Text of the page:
The northern magic of Antwerp: Rubens, chocolate, waffles, and diamonds.
Belgium is an amazing place. It is almost all on the periphery of consciousness, where it is on the 32nd place after France, Italy, or even Greece.
Belgium's GDP per capita is 41.5 thousand dollars (17th place in the world). Inflation has been at one and a half percent for the past 30 years. And before, it just didn't bother anyone, and it wasn't measured. The human development index (calculated on the basis of life expectancy, education level, and purchasing power) is 0.881 (17th in the world). At the same time, we must understand that there, as everywhere else, in Belgium, there are clowns and marginals and a lot of refugees. But-17th place. That's it!
The cash turnover in Belgium is practically reduced to zero. Only tourists from third-world countries and criminals go with cash. Any European knows that nothing sensible for cash will be sold to him, and the bank will not accept them.
The geographical location of Belgium is very convenient for doing business, as there are 500 million consumers within a radius of 500 km. Antwerp is the second largest port in the EU, and the Liege Cargo Airport ranks 8th in the EU in terms of cargo turnover. From Brussels, the capital of Belgium, you can get by train in 1.5-2 hours to London, Paris, Amsterdam.
In Belgium, English, German, French, and Dutch are spoken.
This is the place. Kingdom. Stability itself. It is natural that the capital of Belgium - Brussels at the same time made the capital of the EU, placed there the headquarters of NATO and a number of other international institutions.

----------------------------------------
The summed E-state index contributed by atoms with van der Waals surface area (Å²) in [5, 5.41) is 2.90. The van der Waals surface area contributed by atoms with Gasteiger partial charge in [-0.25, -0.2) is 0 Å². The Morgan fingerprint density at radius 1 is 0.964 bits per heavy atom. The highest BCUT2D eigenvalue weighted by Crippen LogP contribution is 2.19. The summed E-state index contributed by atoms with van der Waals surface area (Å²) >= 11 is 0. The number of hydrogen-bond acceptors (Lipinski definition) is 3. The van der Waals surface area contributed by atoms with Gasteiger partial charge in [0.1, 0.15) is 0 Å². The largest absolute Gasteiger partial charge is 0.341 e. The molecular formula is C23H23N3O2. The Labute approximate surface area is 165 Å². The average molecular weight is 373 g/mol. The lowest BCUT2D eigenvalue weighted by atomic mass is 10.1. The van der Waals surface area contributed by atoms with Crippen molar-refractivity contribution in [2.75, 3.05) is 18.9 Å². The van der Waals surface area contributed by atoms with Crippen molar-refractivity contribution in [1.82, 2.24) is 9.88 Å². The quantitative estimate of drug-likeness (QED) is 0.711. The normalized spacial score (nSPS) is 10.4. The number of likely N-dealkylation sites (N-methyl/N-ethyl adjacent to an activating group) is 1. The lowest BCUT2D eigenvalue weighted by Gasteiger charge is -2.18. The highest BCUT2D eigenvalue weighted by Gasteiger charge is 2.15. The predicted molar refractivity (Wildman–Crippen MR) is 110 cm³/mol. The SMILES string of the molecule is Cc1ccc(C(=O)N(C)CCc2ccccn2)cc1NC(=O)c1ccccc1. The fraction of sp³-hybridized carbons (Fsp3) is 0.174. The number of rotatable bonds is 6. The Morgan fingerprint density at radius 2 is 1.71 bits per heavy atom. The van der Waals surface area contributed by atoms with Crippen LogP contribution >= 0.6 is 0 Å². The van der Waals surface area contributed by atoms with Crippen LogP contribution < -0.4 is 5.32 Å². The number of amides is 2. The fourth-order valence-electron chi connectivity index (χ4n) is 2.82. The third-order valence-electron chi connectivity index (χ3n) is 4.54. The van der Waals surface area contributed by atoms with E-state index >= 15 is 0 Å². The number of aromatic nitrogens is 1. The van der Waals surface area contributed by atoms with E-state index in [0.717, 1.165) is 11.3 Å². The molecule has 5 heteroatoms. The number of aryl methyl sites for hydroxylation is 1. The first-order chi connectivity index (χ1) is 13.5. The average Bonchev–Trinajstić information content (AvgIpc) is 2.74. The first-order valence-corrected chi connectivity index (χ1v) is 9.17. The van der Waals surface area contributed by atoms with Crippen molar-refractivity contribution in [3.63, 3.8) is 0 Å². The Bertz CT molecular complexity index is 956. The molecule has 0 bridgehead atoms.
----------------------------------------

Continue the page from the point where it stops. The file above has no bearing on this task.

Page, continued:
The royal family of Belgium is related to the monarchical houses of all Europe, the standard of living in the country is in the top 20 world rankings, and the medical cluster in Leuven creates technologies that the majority of the world does not even dream of yet.
The north of Belgium is Flanders, where loyalty to the word, restraint, skill, and the Dutch language is in use. South-Wallonia. Here everything is different because the French live here, and even in the north, they are fiery Gauls. And in the east – the Germans. Such a cocktail.
The flaming Gothic of Belgium's ancient cities was not damaged in the Second World War, so there are many stunning places in it: cozy Bruges, restrained Ghent, Mechelen, whose main square takes your breath away, so it is beautiful, Ostend-a city with a chill, bourgeois chic and stunning seafood Belgium cuisine. All of them are truly beautiful, and they have something to love, but Antwerp is something special.
History of Antwerp
Antwerp is the largest city in Flanders and the second largest port in the EU. Now there are a little more than half a million inhabitants (523,000), it is very cozy to live in.
The exact date of the foundation of the city is unknown, but so far, scientists have no evidence that this happened before the VII century. The city developed from the river, and the main point of development was the fair, as in all the old cities of Northern Europe.
The Dutch are by nature traders and navigators, and Antwerp is a seaport; it stands at the mouth of the Scheldt. In ancient times, it was wildly convenient: on the one hand, there is direct and deep access to the sea; on the other hand, the winds and storms of the unfriendly Atlantic are not terrible.